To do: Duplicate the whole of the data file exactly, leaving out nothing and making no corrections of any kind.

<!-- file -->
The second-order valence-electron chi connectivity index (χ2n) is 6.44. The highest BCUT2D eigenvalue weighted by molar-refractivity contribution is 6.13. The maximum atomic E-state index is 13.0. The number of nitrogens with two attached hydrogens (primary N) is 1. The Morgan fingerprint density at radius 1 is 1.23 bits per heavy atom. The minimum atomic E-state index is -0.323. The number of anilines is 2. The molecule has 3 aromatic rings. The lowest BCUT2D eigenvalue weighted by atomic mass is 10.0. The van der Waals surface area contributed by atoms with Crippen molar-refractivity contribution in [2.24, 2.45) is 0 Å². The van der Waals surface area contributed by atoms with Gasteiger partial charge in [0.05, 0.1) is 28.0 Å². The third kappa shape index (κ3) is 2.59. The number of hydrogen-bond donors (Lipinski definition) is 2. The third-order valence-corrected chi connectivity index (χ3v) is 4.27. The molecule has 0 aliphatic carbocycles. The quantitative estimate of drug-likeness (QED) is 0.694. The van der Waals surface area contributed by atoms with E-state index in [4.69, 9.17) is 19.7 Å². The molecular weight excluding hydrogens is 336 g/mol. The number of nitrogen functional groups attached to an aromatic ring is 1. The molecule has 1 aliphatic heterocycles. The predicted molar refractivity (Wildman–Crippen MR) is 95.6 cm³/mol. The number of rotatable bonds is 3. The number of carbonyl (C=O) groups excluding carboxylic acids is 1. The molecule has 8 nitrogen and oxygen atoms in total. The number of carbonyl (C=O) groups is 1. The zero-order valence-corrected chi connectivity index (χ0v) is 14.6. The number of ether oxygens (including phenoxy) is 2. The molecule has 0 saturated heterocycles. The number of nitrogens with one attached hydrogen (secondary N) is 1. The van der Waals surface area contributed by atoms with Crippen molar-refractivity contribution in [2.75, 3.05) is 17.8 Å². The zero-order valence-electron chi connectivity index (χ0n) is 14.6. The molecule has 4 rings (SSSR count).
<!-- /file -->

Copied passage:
The second-order valence-electron chi connectivity index (χ2n) is 6.44. The highest BCUT2D eigenvalue weighted by molar-refractivity contribution is 6.13. The maximum atomic E-state index is 13.0. The number of nitrogens with two attached hydrogens (primary N) is 1. The Morgan fingerprint density at radius 1 is 1.23 bits per heavy atom. The minimum atomic E-state index is -0.323. The number of anilines is 2. The molecule has 3 aromatic rings. The lowest BCUT2D eigenvalue weighted by atomic mass is 10.0. The van der Waals surface area contributed by atoms with Crippen molar-refractivity contribution in [2.24, 2.45) is 0 Å². The van der Waals surface area contributed by atoms with Gasteiger partial charge in [0.05, 0.1) is 28.0 Å². The third kappa shape index (κ3) is 2.59. The number of hydrogen-bond donors (Lipinski definition) is 2. The third-order valence-corrected chi connectivity index (χ3v) is 4.27. The molecule has 0 aliphatic carbocycles. The quantitative estimate of drug-likeness (QED) is 0.694. The van der Waals surface area contributed by atoms with E-state index in [4.69, 9.17) is 19.7 Å². The molecular weight excluding hydrogens is 336 g/mol. The number of nitrogen functional groups attached to an aromatic ring is 1. The molecule has 1 aliphatic heterocycles. The predicted molar refractivity (Wildman–Crippen MR) is 95.6 cm³/mol. The number of rotatable bonds is 3. The number of carbonyl (C=O) groups excluding carboxylic acids is 1. The molecule has 8 nitrogen and oxygen atoms in total. The number of carbonyl (C=O) groups is 1. The zero-order valence-corrected chi connectivity index (χ0v) is 14.6. The number of ether oxygens (including phenoxy) is 2. The molecule has 0 saturated heterocycles. The number of nitrogens with one attached hydrogen (secondary N) is 1. The van der Waals surface area contributed by atoms with Crippen molar-refractivity contribution in [2.75, 3.05) is 17.8 Å². The zero-order valence-electron chi connectivity index (χ0n) is 14.6. The molecule has 4 rings (SSSR count).